Ashton Agar looks set to play his first cricket Test in four years against Bangladesh on Sunday after coach Darren Lehmann suggested Australia would go with two spinners for the series opener in Mirpur.The 23-year-old left-arm finger spinner made his Test debut as a teenager in the 2013 Ashes series, starring more with bat than ball in two matches against England that remain his only experience of the longest form of the game.With Steven O’Keefe having been dropped despite a brilliant tour of India earlier this year, however, Agar is in the driving seat to get the nod ahead of uncapped leg-spinner Mitchell Swepson in a twin spin attack with Nathan Lyon.The tourists were robbed of their only practice match by the Dhaka rain on Monday, which Lehmann said made it even less likely he would radically overhaul his team from that which finished the tour of India in March.”We obviously haven’t played too much, so we’re fairly settled in where we want to go,” he told reporters in the Bangladesh capital.”That decision will be made later, once we start to have a look at the test wicket and the conditions. Most likely, I think we’ll play two spinners.”Agar toured India with Australia earlier this year but never got a chance to play as his fellow left-armer O’Keefe took 19 wickets at an average of 23.26, including 12 in the first test at Pune.O’Keefe, 32, was fined A$20,000 ($15,838) for “highly inappropriate behaviour” towards a female cricketer while drunk at an award ceremony in April, however, and was dumped for the Bangladesh tour in favour of the younger man.advertisement”Steven was excellent over there but we’ve decided to go with Ashton,” Lehmann said.”He’s got the all-round game and hopefully he’ll take it to the next level so if we wanted to play three quicks he could bat up the order, for example. He gives us a lot of flexibility in that way.”Young Swepson is a good prospect as a leg-spinner…it’s really tight between all the spinners but Ashton himself has batted really well, he’s a gun fielder and he’s got his length right with the ball.”The first Test starts on Sunday with the second in Chittagong scheduled from September 4-8.
David Ortiz received a qualifying offer from the Boston Red Sox on Friday for $13. 3 million before Friday’s the 5 p.m. ET deadline set by MLB.The team and Ortiz are negotiating a two-year deal that is “very close” to being completed according to sources, but the exact amount of the contract is still being negotiated.“David is someone who we feel strongly about bringing back, and we’re trying to figure out a way to do that and we hope that happens,” Red Sox general manager Ben Cherington said earlier this week.Ortiz will become a free agent by midnight Friday if they can’t come to an agreement, which will allow him to talk to other teams. The qualifying offer is less than the $14.48 million he earned in 2012, but has until Nov. 9 to accept the offer. The Red Sox strategically gave the designated hitter the qualifying to ensure if he signs with another team they can receive draft picks as compensation.One of the teams that has expressed interest in Ortiz is the Texas Rangers. They envision Ortiz as a left-handed hitter who could replace Josh Hamilton, who is a free agent and received a qualifying offer from the Rangers. The Rangers feel Ortiz could the clubhouse more of an edge.Ortiz will turn 37 on Nov. 18, missed the last 71 of 72 games due to a right Achilles strain he suffered on July 16. The eight-time All-Star finished the season with a 23 home runs, 60 RBIs, and a .318 batting average in 90 games.In 2003, Ortiz joined the Red Sox and was a central figure in helping the club win the 2004 and 2007 World Series. One-year deals are noting new to Ortiz, who has been in one each of the past two seasons. The Red Sox exercised his $12.5 million option for 2011, and Ortiz accepted arbitration in 2012, settling on a $14.575 million salary.Ortiz has made his desire to stay in Boston public and is fond of team’s new manager, John Farrell.“Something will get done,” Ortiz told the Boston Globe about signing a new deal with the team. “I feel good about it.”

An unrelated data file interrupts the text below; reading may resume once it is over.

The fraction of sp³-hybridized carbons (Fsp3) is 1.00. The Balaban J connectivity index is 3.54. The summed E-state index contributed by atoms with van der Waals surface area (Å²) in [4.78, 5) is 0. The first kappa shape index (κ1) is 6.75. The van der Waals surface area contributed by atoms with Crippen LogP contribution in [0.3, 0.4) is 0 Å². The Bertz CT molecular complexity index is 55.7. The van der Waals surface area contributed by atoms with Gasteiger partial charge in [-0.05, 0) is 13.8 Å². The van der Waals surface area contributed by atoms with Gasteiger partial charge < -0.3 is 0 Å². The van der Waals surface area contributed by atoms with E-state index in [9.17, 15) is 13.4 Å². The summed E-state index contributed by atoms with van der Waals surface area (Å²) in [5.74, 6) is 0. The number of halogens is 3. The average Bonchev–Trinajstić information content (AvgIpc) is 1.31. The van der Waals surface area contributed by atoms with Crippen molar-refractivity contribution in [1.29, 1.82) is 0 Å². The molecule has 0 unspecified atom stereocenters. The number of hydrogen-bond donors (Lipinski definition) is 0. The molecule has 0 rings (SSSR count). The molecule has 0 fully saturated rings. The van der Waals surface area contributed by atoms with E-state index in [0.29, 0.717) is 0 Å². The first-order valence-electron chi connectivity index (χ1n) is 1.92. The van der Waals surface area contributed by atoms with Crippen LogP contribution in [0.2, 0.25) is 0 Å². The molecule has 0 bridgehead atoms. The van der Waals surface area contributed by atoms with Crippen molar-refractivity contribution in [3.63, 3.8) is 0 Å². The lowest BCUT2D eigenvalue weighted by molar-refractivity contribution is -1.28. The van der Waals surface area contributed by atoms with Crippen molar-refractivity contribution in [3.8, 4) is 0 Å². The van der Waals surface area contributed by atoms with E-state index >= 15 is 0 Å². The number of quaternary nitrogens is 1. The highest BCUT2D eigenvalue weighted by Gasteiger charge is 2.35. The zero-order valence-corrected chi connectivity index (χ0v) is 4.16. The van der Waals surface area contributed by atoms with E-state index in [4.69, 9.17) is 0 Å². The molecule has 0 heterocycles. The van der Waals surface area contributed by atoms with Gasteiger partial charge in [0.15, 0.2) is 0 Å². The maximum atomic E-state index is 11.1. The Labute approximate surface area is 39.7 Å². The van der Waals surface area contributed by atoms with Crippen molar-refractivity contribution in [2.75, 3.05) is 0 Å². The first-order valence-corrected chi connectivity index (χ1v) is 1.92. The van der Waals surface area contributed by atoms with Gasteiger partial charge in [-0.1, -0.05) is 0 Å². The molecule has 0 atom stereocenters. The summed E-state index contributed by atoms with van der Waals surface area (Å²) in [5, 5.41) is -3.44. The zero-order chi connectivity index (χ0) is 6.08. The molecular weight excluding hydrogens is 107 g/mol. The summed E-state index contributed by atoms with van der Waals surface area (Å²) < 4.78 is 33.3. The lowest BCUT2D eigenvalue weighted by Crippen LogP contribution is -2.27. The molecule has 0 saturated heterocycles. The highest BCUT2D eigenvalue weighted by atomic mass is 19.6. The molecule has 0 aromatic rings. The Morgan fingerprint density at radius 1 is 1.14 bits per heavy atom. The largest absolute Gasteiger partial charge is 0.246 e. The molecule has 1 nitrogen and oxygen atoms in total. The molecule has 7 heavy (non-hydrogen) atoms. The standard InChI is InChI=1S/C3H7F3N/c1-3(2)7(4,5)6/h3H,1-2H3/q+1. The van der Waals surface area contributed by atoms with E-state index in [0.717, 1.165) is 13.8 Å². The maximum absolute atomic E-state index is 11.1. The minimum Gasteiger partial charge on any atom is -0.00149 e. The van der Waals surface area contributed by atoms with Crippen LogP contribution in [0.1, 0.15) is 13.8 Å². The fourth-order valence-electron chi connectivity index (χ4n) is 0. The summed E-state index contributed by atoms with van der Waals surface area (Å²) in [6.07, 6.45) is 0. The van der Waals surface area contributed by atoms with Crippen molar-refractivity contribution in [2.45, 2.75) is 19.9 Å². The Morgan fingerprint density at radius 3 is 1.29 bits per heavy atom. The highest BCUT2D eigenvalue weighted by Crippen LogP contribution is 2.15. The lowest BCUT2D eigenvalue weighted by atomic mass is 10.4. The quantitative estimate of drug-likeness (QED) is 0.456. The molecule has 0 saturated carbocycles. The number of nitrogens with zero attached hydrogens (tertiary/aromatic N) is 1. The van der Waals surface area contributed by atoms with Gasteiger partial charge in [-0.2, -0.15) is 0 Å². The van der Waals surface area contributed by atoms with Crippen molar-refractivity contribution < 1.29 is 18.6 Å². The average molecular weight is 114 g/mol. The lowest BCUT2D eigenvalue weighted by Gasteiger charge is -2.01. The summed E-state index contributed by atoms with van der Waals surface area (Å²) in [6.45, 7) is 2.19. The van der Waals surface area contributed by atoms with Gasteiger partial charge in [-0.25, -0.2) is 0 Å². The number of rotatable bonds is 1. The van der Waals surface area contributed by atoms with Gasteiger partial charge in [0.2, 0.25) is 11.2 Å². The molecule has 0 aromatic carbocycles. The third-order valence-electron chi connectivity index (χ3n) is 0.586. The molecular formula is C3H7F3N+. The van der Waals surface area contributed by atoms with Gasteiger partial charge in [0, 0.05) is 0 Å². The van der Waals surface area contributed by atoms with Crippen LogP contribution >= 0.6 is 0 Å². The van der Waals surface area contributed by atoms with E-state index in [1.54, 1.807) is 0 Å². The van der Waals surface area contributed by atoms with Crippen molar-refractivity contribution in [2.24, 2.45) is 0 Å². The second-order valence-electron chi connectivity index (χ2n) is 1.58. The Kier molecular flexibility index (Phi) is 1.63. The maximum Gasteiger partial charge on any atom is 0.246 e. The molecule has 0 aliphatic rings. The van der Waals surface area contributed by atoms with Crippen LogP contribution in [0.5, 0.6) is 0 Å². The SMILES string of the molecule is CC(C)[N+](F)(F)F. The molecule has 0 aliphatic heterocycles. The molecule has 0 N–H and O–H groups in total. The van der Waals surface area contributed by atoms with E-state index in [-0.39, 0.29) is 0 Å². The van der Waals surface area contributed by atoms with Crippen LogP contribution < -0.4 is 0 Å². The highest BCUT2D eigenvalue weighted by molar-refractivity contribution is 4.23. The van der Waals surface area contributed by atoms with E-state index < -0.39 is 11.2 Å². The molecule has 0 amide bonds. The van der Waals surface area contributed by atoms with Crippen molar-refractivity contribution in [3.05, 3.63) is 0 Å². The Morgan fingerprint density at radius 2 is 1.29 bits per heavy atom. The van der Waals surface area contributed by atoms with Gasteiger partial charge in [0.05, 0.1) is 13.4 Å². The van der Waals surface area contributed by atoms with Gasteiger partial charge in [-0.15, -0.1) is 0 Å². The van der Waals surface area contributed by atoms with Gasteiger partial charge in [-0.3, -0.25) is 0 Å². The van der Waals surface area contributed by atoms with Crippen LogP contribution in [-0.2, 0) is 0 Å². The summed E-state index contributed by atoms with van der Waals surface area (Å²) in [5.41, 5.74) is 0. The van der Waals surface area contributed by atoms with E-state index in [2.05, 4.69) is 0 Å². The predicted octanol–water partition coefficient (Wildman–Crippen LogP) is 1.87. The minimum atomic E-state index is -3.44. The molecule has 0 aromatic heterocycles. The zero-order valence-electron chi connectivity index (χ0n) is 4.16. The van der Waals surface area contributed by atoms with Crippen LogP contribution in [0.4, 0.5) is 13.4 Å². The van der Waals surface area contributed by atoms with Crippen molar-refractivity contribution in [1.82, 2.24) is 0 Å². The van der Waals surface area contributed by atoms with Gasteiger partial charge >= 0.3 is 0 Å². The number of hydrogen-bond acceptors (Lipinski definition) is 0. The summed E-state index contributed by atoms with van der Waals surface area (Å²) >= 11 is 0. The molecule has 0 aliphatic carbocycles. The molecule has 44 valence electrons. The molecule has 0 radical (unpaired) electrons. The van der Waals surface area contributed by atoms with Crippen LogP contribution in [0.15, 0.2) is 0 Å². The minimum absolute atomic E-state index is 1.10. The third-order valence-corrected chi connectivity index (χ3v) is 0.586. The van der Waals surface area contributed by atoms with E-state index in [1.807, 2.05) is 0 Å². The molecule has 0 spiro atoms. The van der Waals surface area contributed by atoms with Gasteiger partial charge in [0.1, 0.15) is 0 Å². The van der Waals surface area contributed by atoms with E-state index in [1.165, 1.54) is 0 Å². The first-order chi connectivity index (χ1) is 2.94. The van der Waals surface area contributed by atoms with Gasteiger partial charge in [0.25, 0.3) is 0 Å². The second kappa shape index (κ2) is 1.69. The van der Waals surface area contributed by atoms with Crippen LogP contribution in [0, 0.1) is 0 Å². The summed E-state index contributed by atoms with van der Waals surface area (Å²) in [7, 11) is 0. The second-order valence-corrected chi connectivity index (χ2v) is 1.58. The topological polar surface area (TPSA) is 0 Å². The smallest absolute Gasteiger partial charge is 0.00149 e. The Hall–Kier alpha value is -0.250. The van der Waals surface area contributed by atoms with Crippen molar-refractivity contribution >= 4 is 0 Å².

More information: Rong-Hui Deng. Mei-Zhen Zou, Diwei Zheng, Si-Yuan Peng, Wenlong Liu, Xue-Feng Bai, Han-Shi Chen, Yunxia Sun, Pang-Hu Zhou, and Xian-Zheng Zhang. “Nanoparticles from Cuttlefish Ink Inhibit Tumor Growth by Synergizing Immunotherapy and Photothermal Therapy.” ACS Nano. DOI: 10.1021/acsnano.9b02993 Researchers have found that cuttlefish ink—a black suspension sprayed by cuttlefish to deter predators—contains nanoparticles that strongly inhibit the growth of cancerous tumors in mice. The nanoparticles consist mostly of melanin by weight, along with amino acids, monosaccharides (simple sugars), metals, and other compounds. The researchers showed that the nanoparticles modify the immune function in tumors, and when combined with irradiation, can almost completely inhibit tumor growth. Due to these costs, some researchers have turned to nature for alternatives. Previous research has shown that certain natural compounds, including those found in brown algae and some bacteria, contain polysaccharides that have the ability to reprogram macrophages from the M2 type to the M1 type. In the new paper, the researchers found that cuttlefish ink nanoparticles, which are spherical and approximately 100 nm in diameter, also have this ability. After confirming the biocompatibility of these nanoparticles, the researchers performed several experiments both in vitro with tumor cells and in vivo with tumor-afflicted mice. In the in vitro experiments, the researchers found that irradiating the nanoparticles with near-infrared irradiation killed approximately 90% of tumor cells, although the nanoparticles displayed almost no cytotoxicity without irradiation. The researchers explained that the high melanin content of the nanoparticles plays a key role in the irradiation process, as melanin has an intrinsically good photothermal conversion ability.In mice, nanoparticle treatment proved to be effective both alone and in combination with irradiation, although irradiation further improved the outcome. Bioluminescent imaging revealed that treated mice exhibited significantly lower tumor bioluminescence compared to controls, indicating greatly reduced metastases on internal organs. Mice treated with both nanoparticles and irradiation exhibited a nearly complete inhibition of tumor growth.By performing a gene analysis, the researchers identified 194 differentially expressed genes involved in immune functions that were associated with the regulation of the inflammatory response and cell killing, and which were either up- or down-regulated by the treatment. The analysis indicated that a certain signaling pathway is responsible for the conversion of M2 macrophages to M1 macrophages. This mechanism not only leads to phagocytosis of tumor cells, but also stimulates the immune system to produce various antitumor factors, all of which play a role in inhibiting tumor growth.In the future, the researchers plan to explore other natural materials that have anti-cancer properties.”Our research team is currently studying the biomedical potential of natural materials such as hair, cuttlefish ink, bacteria, fungi, and even the cells of the human body as a therapeutic drug carrier,” Zhang said. “By drawing inspiration from nature and taking advantage of its own characteristics, we expect to find some valuable research that will provide new and effective solutions for the treatment of clinical diseases.” Journal information: ACS Nano Explore further Citation: Cuttlefish ink found promising for cancer treatment (2019, July 22) retrieved 18 August 2019 from https://phys.org/news/2019-07-cuttlefish-ink-cancer-treatment.html © 2019 Science X Network This document is subject to copyright. Apart from any fair dealing for the purpose of private study or research, no part may be reproduced without the written permission. The content is provided for information purposes only. Elegant antibody nanoparticles override immunological tolerance of tumors (Left) A cuttlefish. Credit: North Atlantic Stepping Stones Science Party, IFE, URI-IAO; NOAA/OAR/OER. (Right) Comparison of tumor size after 16 days of different treatments, including cuttlefish ink nanoparticles (CINPs) and CINPs with irradiation. Credit: Deng et al. ©2019 American Chemical Society The researchers, led by Pang-Hu Zhou at the Renmin Hospital of Wuhan University and Xian-Zheng Zhang at the Chemistry Department at Wuhan University, have published a paper on the ability of nanoparticles from cuttlefish ink to inhibit tumor growth in a recent issue of ACS Nano.”We found natural nanoparticles from cuttlefish ink with good biocompatibility that can effectively achieve tumor immunotherapy and photothermal therapy simultaneously,” Zhang told Phys.org. “This finding might inspire more exploration of natural materials for medical applications.”Tumor immunotherapy involves fighting cancer by stimulating the body’s own immune system. One strategy is to target leukocytes, or white blood cells. Macrophages are the predominant leukocyte found in some tumors, and they can take one of two forms: M1 or M2. The M1 phenotype engulfs and destroys tumor cells through the process of phagocytosis and with the activation of T cells (other white blood cells). In the M2 phenotype, on the other hand, this immune function is suppressed, allowing tumor growth to continue unchecked. In tumor environments, the M2 phenotype almost always outnumbers the M1 phenotype.Recently, researchers have been working on the development of small molecules and antibodies that can convert protumor M2 macrophages to antitumor M1 macrophages. At the same time, they are designing nanoparticles such as photothermal agents that, when exposed to irradiation, locally destroy cancer cells by thermal ablation. These agents can be integrated into synthesized nanoparticles, and then potentially administered to patients. One of the drawbacks, however, is that these synthetic nanoparticles are expensive and require complicated preparation methods.